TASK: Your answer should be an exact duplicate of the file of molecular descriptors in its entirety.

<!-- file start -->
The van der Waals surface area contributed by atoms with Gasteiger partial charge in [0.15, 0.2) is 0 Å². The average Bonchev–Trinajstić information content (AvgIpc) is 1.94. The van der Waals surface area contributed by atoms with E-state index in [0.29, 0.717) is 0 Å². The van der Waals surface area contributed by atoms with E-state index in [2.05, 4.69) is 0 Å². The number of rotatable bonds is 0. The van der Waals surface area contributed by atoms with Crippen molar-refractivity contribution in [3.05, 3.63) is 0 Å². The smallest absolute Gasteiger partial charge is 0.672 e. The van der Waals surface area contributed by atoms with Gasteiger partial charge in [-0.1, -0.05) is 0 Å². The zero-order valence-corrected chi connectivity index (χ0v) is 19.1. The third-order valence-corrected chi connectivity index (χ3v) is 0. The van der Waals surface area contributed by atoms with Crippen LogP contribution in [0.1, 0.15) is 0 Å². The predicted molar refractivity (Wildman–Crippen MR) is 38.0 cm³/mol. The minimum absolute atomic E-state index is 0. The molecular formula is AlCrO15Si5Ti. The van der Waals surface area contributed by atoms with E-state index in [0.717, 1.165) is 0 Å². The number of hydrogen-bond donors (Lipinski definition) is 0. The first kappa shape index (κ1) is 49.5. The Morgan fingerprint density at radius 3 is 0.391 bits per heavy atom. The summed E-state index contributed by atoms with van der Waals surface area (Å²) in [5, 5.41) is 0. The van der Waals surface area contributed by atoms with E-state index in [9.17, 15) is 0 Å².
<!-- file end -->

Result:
The van der Waals surface area contributed by atoms with Gasteiger partial charge in [0.15, 0.2) is 0 Å². The average Bonchev–Trinajstić information content (AvgIpc) is 1.94. The van der Waals surface area contributed by atoms with E-state index in [0.29, 0.717) is 0 Å². The van der Waals surface area contributed by atoms with E-state index in [2.05, 4.69) is 0 Å². The number of rotatable bonds is 0. The van der Waals surface area contributed by atoms with Crippen molar-refractivity contribution in [3.05, 3.63) is 0 Å². The smallest absolute Gasteiger partial charge is 0.672 e. The van der Waals surface area contributed by atoms with Gasteiger partial charge in [-0.1, -0.05) is 0 Å². The zero-order valence-corrected chi connectivity index (χ0v) is 19.1. The third-order valence-corrected chi connectivity index (χ3v) is 0. The van der Waals surface area contributed by atoms with Crippen LogP contribution in [0.1, 0.15) is 0 Å². The predicted molar refractivity (Wildman–Crippen MR) is 38.0 cm³/mol. The minimum absolute atomic E-state index is 0. The molecular formula is AlCrO15Si5Ti. The van der Waals surface area contributed by atoms with E-state index in [0.717, 1.165) is 0 Å². The number of hydrogen-bond donors (Lipinski definition) is 0. The first kappa shape index (κ1) is 49.5. The Morgan fingerprint density at radius 3 is 0.391 bits per heavy atom. The summed E-state index contributed by atoms with van der Waals surface area (Å²) in [5, 5.41) is 0. The van der Waals surface area contributed by atoms with E-state index in [9.17, 15) is 0 Å².